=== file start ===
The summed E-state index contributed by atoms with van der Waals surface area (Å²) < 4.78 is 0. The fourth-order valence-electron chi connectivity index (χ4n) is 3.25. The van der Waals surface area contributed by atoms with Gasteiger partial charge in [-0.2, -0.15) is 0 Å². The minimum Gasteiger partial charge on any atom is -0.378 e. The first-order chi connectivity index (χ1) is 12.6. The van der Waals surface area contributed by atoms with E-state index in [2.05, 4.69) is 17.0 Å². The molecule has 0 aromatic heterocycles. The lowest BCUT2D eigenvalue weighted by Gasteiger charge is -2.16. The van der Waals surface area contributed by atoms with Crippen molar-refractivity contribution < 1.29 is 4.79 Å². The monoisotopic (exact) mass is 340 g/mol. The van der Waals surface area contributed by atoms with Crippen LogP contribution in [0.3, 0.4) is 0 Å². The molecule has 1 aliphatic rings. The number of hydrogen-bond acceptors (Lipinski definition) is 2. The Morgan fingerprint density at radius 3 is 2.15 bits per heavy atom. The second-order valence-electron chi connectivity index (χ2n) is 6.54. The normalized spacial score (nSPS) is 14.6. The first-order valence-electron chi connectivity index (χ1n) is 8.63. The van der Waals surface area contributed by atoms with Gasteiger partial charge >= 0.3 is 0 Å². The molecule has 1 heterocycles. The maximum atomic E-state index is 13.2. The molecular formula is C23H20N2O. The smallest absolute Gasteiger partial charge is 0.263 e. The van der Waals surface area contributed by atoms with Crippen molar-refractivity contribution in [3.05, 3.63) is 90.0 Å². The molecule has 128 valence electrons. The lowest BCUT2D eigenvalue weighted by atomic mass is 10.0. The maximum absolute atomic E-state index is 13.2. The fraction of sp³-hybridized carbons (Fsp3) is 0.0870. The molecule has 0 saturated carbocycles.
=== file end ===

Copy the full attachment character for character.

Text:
The summed E-state index contributed by atoms with van der Waals surface area (Å²) < 4.78 is 0. The fourth-order valence-electron chi connectivity index (χ4n) is 3.25. The van der Waals surface area contributed by atoms with Gasteiger partial charge in [-0.2, -0.15) is 0 Å². The minimum Gasteiger partial charge on any atom is -0.378 e. The first-order chi connectivity index (χ1) is 12.6. The van der Waals surface area contributed by atoms with E-state index in [2.05, 4.69) is 17.0 Å². The molecule has 0 aromatic heterocycles. The lowest BCUT2D eigenvalue weighted by Gasteiger charge is -2.16. The van der Waals surface area contributed by atoms with Crippen molar-refractivity contribution < 1.29 is 4.79 Å². The monoisotopic (exact) mass is 340 g/mol. The van der Waals surface area contributed by atoms with Crippen LogP contribution in [0.3, 0.4) is 0 Å². The molecule has 1 aliphatic rings. The number of hydrogen-bond acceptors (Lipinski definition) is 2. The Morgan fingerprint density at radius 3 is 2.15 bits per heavy atom. The second-order valence-electron chi connectivity index (χ2n) is 6.54. The normalized spacial score (nSPS) is 14.6. The first-order valence-electron chi connectivity index (χ1n) is 8.63. The van der Waals surface area contributed by atoms with Gasteiger partial charge >= 0.3 is 0 Å². The molecule has 1 heterocycles. The maximum atomic E-state index is 13.2. The molecular formula is C23H20N2O. The smallest absolute Gasteiger partial charge is 0.263 e. The van der Waals surface area contributed by atoms with Crippen molar-refractivity contribution in [3.05, 3.63) is 90.0 Å². The molecule has 128 valence electrons. The lowest BCUT2D eigenvalue weighted by atomic mass is 10.0. The maximum absolute atomic E-state index is 13.2. The fraction of sp³-hybridized carbons (Fsp3) is 0.0870. The molecule has 0 saturated carbocycles.